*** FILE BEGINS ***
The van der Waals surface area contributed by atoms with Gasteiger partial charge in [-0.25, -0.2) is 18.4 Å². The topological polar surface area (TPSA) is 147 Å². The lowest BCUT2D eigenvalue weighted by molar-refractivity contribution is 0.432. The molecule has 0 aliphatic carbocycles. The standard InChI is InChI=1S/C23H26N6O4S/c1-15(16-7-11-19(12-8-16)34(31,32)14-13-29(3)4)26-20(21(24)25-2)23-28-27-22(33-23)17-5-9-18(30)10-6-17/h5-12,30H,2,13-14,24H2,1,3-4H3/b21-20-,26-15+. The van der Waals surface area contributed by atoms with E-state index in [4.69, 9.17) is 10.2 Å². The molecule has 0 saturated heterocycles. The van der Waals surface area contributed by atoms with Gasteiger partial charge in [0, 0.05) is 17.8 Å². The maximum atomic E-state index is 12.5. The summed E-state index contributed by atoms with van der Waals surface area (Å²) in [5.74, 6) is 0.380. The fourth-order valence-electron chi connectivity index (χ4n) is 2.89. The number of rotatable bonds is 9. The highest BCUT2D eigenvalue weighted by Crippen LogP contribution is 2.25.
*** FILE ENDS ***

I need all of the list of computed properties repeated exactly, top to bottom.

The van der Waals surface area contributed by atoms with Gasteiger partial charge in [-0.25, -0.2) is 18.4 Å². The topological polar surface area (TPSA) is 147 Å². The lowest BCUT2D eigenvalue weighted by molar-refractivity contribution is 0.432. The molecule has 0 aliphatic carbocycles. The standard InChI is InChI=1S/C23H26N6O4S/c1-15(16-7-11-19(12-8-16)34(31,32)14-13-29(3)4)26-20(21(24)25-2)23-28-27-22(33-23)17-5-9-18(30)10-6-17/h5-12,30H,2,13-14,24H2,1,3-4H3/b21-20-,26-15+. The van der Waals surface area contributed by atoms with E-state index in [4.69, 9.17) is 10.2 Å². The molecule has 0 saturated heterocycles. The van der Waals surface area contributed by atoms with Gasteiger partial charge in [0, 0.05) is 17.8 Å². The maximum atomic E-state index is 12.5. The summed E-state index contributed by atoms with van der Waals surface area (Å²) in [5.74, 6) is 0.380. The fourth-order valence-electron chi connectivity index (χ4n) is 2.89. The number of rotatable bonds is 9. The highest BCUT2D eigenvalue weighted by Crippen LogP contribution is 2.25.